Some of the carriers that suspended their congestion surcharges last week for US West Coast ports have decided to push forward with their plans and introduce surcharges starting on or after November 26th.
US Lines and Evergreen Line attributed to this decision the “deteriorating labour situation on the West Coast” which has reduced their respective productivity.
“These labor slowdowns are exacerbating existing congestion in the PSW (service from U.S. West Coast to/from Oceania) and creating new congestion in Oakland and the PNW. These conditions have made it necessary to implement our congestion surcharge,” US Lines said.
US Lines added it would implement the port congestion surcharge for all cargo destined to US West Coast ports of discharge received on or after November 26. The surcharge will be applicable for CY and IPI cargo movements.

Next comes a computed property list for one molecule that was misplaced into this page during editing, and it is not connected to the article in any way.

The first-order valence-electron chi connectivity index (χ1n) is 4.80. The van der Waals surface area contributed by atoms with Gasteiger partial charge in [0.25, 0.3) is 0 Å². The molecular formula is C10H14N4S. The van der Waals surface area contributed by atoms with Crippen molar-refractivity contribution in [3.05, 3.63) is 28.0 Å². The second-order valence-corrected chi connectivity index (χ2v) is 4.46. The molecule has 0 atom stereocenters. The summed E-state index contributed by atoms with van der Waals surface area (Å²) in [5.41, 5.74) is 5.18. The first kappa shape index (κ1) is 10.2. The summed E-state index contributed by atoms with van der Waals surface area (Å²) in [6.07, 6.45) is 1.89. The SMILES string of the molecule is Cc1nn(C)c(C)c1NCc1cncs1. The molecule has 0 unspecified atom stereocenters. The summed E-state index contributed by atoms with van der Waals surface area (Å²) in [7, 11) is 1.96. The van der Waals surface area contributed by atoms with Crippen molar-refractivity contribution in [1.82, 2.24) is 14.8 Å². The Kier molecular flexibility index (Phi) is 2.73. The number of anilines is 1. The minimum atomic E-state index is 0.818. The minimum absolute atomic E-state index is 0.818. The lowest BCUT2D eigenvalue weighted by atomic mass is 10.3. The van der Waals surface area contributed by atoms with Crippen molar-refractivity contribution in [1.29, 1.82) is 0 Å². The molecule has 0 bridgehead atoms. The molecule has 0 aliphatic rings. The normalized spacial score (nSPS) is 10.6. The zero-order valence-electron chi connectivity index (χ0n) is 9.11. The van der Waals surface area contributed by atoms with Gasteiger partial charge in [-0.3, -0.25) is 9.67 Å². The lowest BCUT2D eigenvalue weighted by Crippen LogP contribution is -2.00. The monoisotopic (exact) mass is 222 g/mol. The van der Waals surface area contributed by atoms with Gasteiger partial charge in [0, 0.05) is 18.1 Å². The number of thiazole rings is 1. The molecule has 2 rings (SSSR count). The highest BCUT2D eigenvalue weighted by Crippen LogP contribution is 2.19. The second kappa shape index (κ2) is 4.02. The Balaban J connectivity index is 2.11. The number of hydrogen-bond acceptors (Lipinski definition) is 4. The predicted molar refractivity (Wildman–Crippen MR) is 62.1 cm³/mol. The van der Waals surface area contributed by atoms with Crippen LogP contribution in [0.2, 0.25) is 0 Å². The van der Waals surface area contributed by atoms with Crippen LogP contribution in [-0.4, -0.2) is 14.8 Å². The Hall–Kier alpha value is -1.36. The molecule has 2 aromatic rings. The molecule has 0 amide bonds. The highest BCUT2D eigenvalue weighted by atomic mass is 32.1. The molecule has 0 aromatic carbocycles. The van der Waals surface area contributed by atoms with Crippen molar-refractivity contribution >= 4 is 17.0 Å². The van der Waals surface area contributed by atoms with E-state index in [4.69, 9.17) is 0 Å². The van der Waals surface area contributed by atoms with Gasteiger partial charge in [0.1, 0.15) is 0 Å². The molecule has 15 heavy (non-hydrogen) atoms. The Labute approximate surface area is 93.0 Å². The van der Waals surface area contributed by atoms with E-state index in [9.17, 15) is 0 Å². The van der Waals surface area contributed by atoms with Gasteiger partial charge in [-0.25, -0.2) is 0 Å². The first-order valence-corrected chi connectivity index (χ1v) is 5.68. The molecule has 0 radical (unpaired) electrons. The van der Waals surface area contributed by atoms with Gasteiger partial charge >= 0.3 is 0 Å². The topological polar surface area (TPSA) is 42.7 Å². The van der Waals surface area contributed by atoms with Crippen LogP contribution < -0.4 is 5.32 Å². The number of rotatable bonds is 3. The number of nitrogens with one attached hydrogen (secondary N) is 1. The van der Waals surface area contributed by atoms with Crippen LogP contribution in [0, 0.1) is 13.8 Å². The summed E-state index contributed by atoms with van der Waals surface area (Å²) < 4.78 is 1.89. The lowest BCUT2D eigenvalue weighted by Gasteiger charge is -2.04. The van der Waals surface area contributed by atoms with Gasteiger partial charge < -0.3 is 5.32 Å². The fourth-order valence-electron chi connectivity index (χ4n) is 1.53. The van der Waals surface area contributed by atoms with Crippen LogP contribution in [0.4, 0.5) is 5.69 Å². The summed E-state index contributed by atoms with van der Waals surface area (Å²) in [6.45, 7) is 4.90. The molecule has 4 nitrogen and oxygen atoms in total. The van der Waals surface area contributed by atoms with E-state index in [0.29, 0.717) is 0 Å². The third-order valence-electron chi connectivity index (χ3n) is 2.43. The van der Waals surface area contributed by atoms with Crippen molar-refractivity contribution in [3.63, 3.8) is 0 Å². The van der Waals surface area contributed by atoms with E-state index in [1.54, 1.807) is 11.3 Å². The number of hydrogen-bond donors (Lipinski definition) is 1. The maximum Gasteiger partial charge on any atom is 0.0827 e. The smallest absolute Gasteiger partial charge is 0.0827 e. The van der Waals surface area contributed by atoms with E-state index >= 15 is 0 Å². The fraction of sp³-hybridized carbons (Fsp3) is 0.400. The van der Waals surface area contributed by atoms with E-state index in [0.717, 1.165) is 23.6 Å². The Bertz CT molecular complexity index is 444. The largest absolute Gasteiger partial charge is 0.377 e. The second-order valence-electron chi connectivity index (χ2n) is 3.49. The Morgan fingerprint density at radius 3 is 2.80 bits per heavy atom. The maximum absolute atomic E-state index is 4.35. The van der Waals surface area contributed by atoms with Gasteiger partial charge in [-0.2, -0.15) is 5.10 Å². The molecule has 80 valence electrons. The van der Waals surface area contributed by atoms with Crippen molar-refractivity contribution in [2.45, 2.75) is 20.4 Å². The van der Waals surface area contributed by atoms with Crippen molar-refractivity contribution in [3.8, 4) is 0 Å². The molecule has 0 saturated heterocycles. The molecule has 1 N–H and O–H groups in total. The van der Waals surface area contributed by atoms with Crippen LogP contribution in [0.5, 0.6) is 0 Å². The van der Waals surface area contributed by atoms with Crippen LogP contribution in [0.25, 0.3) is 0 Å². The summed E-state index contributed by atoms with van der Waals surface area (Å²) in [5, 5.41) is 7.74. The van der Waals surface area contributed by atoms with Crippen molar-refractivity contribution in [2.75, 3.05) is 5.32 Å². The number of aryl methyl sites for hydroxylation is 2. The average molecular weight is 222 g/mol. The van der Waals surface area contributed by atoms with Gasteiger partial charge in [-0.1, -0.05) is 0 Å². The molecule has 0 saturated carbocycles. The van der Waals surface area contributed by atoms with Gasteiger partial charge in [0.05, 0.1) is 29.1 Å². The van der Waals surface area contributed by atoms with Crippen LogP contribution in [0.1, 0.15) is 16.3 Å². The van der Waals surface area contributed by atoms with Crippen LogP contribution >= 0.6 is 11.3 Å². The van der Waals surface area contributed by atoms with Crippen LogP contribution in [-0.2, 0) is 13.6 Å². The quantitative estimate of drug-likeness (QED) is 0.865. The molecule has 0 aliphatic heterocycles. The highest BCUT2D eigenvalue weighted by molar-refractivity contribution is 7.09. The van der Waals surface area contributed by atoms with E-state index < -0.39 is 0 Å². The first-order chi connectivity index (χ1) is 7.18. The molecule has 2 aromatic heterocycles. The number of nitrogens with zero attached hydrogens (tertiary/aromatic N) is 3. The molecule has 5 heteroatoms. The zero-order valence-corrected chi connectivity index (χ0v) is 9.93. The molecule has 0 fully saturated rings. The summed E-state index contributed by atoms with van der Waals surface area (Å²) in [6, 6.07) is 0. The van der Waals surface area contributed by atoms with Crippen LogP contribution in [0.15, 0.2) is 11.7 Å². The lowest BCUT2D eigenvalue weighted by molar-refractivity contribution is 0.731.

“As the situation on the USWC remains very unpredictable, US Lines will reassess on a weekly basis and advise whether the charge remains in effect or will be suspended for cargo received for each USWC port during that week,” the company explained.
Evergreen said that the ongoing port congestion at the US West Coast ports has seriously disrupted their vessel schedules and terminal operations, resulting in significant increases of operation costs and financial losses.
“Without foreseeable relief in sight, we are forced to restore the plan of congestion charge collection for all US import shipment via the USWC ports,” the shipping company went on to say.
The surcharges will be as follows:
- USD 800 per 20′ Container
- USD 1,000 per 40′ Container
- USD 1,125 per 40′ High Cube Container
- USD 1,266 per 45′ High Cube Container
Congestion at Southern California ports has led shippers to reroute cargo through Oakland, adding hundreds of additional import containers weekly to Oakland volumes.
Two weeks ago the first vessel diverted from Southern California to bypass congestion arrived in Oakland.
Containerized imports shipped through the Port of Oakland surged 9.17% in October from a year ago, the port said in its quarter results, describing this as the biggest jump in import cargo volume in six months.
Vessels discharged the equivalent of 73,124 20-foot import containers in Oakland during October. That was up from 66,983 containers handled in the same period last year.
World Maritime News Staff